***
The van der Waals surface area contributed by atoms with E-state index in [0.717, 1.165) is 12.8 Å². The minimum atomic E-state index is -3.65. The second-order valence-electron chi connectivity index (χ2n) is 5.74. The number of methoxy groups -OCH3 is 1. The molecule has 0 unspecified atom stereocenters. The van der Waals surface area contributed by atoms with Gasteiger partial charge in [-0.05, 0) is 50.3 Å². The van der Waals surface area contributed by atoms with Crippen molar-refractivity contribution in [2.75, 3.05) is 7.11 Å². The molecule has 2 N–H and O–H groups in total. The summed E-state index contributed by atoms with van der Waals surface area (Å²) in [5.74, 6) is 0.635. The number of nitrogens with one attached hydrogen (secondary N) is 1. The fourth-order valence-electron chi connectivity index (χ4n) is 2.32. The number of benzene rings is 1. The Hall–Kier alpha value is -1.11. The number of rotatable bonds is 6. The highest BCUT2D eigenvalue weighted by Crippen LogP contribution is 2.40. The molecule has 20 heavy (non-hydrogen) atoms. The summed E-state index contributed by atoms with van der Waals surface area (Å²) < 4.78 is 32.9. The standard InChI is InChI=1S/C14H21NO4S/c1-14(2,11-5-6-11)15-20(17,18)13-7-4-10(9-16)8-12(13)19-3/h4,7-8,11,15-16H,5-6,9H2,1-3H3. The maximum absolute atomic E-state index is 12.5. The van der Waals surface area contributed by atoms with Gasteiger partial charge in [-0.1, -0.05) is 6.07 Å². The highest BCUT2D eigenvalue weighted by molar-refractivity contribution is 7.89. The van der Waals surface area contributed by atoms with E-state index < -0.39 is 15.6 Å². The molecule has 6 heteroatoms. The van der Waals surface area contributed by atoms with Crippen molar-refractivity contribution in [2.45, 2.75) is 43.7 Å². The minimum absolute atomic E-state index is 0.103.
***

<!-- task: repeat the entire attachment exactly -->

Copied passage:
The van der Waals surface area contributed by atoms with E-state index in [0.717, 1.165) is 12.8 Å². The minimum atomic E-state index is -3.65. The second-order valence-electron chi connectivity index (χ2n) is 5.74. The number of methoxy groups -OCH3 is 1. The molecule has 0 unspecified atom stereocenters. The van der Waals surface area contributed by atoms with Gasteiger partial charge in [-0.05, 0) is 50.3 Å². The van der Waals surface area contributed by atoms with Crippen molar-refractivity contribution in [2.75, 3.05) is 7.11 Å². The molecule has 2 N–H and O–H groups in total. The summed E-state index contributed by atoms with van der Waals surface area (Å²) in [5.74, 6) is 0.635. The number of nitrogens with one attached hydrogen (secondary N) is 1. The fourth-order valence-electron chi connectivity index (χ4n) is 2.32. The number of benzene rings is 1. The Hall–Kier alpha value is -1.11. The number of rotatable bonds is 6. The highest BCUT2D eigenvalue weighted by Crippen LogP contribution is 2.40. The molecule has 20 heavy (non-hydrogen) atoms. The summed E-state index contributed by atoms with van der Waals surface area (Å²) < 4.78 is 32.9. The standard InChI is InChI=1S/C14H21NO4S/c1-14(2,11-5-6-11)15-20(17,18)13-7-4-10(9-16)8-12(13)19-3/h4,7-8,11,15-16H,5-6,9H2,1-3H3. The maximum absolute atomic E-state index is 12.5. The van der Waals surface area contributed by atoms with Gasteiger partial charge in [-0.1, -0.05) is 6.07 Å². The highest BCUT2D eigenvalue weighted by molar-refractivity contribution is 7.89. The van der Waals surface area contributed by atoms with E-state index < -0.39 is 15.6 Å². The molecule has 6 heteroatoms. The van der Waals surface area contributed by atoms with Crippen molar-refractivity contribution in [2.45, 2.75) is 43.7 Å². The minimum absolute atomic E-state index is 0.103.